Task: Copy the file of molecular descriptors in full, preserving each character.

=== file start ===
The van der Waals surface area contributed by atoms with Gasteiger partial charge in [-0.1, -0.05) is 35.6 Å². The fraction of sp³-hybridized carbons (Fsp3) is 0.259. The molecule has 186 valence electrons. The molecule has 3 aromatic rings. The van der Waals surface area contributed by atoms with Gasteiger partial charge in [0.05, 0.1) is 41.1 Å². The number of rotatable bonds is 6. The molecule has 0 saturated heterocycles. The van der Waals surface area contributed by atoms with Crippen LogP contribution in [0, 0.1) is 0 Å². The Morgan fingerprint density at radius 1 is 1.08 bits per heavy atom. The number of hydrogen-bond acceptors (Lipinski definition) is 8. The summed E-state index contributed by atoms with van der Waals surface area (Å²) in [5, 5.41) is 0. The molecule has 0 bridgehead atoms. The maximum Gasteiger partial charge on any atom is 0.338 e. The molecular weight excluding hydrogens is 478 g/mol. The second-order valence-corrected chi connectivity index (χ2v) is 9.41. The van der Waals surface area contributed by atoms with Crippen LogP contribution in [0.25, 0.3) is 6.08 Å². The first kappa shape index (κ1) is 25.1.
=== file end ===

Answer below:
The van der Waals surface area contributed by atoms with Gasteiger partial charge in [-0.1, -0.05) is 35.6 Å². The fraction of sp³-hybridized carbons (Fsp3) is 0.259. The molecule has 186 valence electrons. The molecule has 3 aromatic rings. The van der Waals surface area contributed by atoms with Gasteiger partial charge in [0.05, 0.1) is 41.1 Å². The number of rotatable bonds is 6. The molecule has 0 saturated heterocycles. The van der Waals surface area contributed by atoms with Crippen LogP contribution in [0, 0.1) is 0 Å². The Morgan fingerprint density at radius 1 is 1.08 bits per heavy atom. The number of hydrogen-bond acceptors (Lipinski definition) is 8. The summed E-state index contributed by atoms with van der Waals surface area (Å²) in [5, 5.41) is 0. The molecule has 0 bridgehead atoms. The maximum Gasteiger partial charge on any atom is 0.338 e. The molecular weight excluding hydrogens is 478 g/mol. The second-order valence-corrected chi connectivity index (χ2v) is 9.41. The van der Waals surface area contributed by atoms with Crippen LogP contribution in [0.25, 0.3) is 6.08 Å². The first kappa shape index (κ1) is 25.1.